Anational obsession with soccer links three diverse short narratives in "Football Stories," a variable but sprightly and confident omnibus feature. While a bit slight to tempt export beyond Latin American territories, pic should play well on the fest circuit and provide a solid leg up for promising tyro helmer Andres Wood. It scored a major B.O. hit at home earlier this summer.

Anational obsession with soccer links three diverse short narratives in “Football Stories,” a variable but sprightly and confident omnibus feature. While a bit slight to tempt export beyond Latin American territories, pic should play well on the fest circuit and provide a solid leg up for promising tyro helmer Andres Wood. It scored a major B.O. hit at home earlier this summer.

The three tales range geographically and otherwise, but all share a certain raffish, deadpan tenor. The first (“Don’t Fall for That”) is set in urban Santiago, where cocky minor-league soccer player Gonzalez (Daniel Munoz) gets a chance at the big time — or so his team’s sleazy, goodfellas-type manager promises. All Gonzalez has to do is avoid scoring a goal for one game. The public humiliation this “fix” entails, however, proves more than he can stand. Rebelling, he earns the crowd’s adulation — and a subsequent beating that requires hospitalization.

Second segment, “The Last Goal Wins,” set in a dusty burg in northern Chile, follows a group of poor kids who can’t pony up the ticket cost to enter a stadium game. Sitting listlessly outside, they’re delighted when a pro-quality ball pops over the wall from the field. Chubby, blustery Pablo (Manuel Aguilar) wins its ownership in a belching contest. The next day he’s supposed to pawn his impoverished mother’s last object of a value (a framed Last Supper scene) to put food on the table. But this errand is interrupted by a long soccer match with other neighborhood kids — and at its end, the money is missing. Though executed sans overt sentimentality, this seg is the least interesting by far; we figure out early on that Pablo will hock his beloved new ball for Mama’s sake. Nothing else significant happens, nor are central child actors particularly compelling.

Final chapter, however, is just as clearly the pic’s best. “The Passion of Crowds” has collegiate city boy Francisco (Nestor Cantillana) stuck on a remote southern island after visiting his brother nearby. Desperate to see Chile’s World Cup–qualifying match with Germany, he accepts a suspicious invitation from two odd, witchy rural sisters (Maria Izquierdo, Elsa Poblete) who claim they have a working TV in their home. Francisco is joined by three other male islanders, and the subsequent festivities get pretty strange, fueled by much wine, a brutal rainstorm and the two middle-aged spinsters’ long-dormant but suddenly raging carnality. Much wilder in content than the prior segs, this miniature is the film’s gem.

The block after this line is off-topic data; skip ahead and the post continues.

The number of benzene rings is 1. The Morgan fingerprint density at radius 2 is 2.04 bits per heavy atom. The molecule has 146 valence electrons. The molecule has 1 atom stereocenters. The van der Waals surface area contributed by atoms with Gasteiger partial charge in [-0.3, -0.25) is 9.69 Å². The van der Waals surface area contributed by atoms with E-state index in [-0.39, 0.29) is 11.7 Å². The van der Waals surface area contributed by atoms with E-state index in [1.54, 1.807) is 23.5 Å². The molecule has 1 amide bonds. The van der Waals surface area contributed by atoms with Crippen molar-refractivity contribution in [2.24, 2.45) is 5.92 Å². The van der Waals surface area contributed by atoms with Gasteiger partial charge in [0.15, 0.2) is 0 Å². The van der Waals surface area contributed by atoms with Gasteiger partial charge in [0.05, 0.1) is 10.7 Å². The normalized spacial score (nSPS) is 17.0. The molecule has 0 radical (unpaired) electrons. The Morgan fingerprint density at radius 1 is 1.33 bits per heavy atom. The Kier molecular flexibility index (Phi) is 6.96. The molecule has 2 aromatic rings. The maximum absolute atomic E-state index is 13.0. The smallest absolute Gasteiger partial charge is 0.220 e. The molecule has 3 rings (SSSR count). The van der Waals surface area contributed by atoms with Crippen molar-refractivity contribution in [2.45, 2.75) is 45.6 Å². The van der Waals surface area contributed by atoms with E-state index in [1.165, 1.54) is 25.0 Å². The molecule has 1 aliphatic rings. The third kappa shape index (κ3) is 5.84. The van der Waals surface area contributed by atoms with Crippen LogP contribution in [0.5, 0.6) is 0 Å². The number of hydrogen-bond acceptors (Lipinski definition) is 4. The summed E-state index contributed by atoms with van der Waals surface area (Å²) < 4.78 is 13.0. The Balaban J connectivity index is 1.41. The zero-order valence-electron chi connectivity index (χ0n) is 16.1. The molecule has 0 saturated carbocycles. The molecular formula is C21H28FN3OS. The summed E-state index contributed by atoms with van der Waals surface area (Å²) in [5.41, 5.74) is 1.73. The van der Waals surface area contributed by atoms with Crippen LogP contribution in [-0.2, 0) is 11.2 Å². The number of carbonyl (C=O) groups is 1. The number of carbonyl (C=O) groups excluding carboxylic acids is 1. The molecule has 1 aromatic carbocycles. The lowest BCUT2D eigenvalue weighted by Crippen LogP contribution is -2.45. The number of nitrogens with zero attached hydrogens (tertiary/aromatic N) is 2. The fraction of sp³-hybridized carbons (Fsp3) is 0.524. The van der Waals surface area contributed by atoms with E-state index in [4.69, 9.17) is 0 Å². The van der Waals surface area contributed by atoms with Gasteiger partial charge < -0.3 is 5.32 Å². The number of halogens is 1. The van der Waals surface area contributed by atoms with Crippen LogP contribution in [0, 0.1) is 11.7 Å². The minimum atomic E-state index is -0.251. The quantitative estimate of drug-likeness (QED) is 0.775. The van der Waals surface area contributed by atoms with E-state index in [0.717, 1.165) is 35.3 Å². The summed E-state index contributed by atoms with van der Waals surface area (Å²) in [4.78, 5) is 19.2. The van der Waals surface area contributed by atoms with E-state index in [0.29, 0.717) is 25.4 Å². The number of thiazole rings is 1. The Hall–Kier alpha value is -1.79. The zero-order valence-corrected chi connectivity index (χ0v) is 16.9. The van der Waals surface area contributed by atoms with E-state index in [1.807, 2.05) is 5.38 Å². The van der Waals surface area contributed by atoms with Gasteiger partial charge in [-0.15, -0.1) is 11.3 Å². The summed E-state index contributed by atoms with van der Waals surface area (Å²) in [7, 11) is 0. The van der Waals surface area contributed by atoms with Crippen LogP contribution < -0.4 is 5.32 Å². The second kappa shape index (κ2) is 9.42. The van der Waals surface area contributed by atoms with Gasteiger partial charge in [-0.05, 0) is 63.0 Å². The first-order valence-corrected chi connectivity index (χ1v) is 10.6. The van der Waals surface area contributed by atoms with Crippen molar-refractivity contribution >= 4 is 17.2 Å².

Essentially, “Football Stories” is a breezy salute to the Chilean character, with no serious political or moral ideas advanced. While lensing is mostly unexceptional, helmer Wood maintains a hip tenor via astute pacing, performances and soundtrack-music choices. The stories themselves may be lightweight, but there’s never any doubt that their droll tone has been carefully, and ably, honed.

Football Stories

(CHILEAN)

Production

A Roos Nortesur Pictures/Kalfkrates S.A. production, in association with Fondart and Fond Sud. Produced by Andres Honorato. Executive producer, J.J. Harting. Directed by Andres Wood. Screenplay, Rene Arcos, Wood.

Crew

Camera (color), Igor Jadue-Lillo; editor, Andrea Chignoli; music, J. Miguel Miranda, J. Miguel Tobar; production design, Yanko Rosenman; sound (Dolby), Marcos de Aguirre. Reviewed at World Film Festival, Montreal (Cinema of Latin America), Aug. 25, 1997. (Also in San Sebastian Film Festival.) Running time: 88 MIN.

With

With: Maria Izquierdo, Elsa Poblete, Manuel Aravena, Daniel Munoz, Ximena Rivas, Pedro Villagra, Nestor Cantillana, Rodolfo Pulgar, Boris Quercia, Fernando Gallardo, Manuel Aguilar, Hector Avendano.
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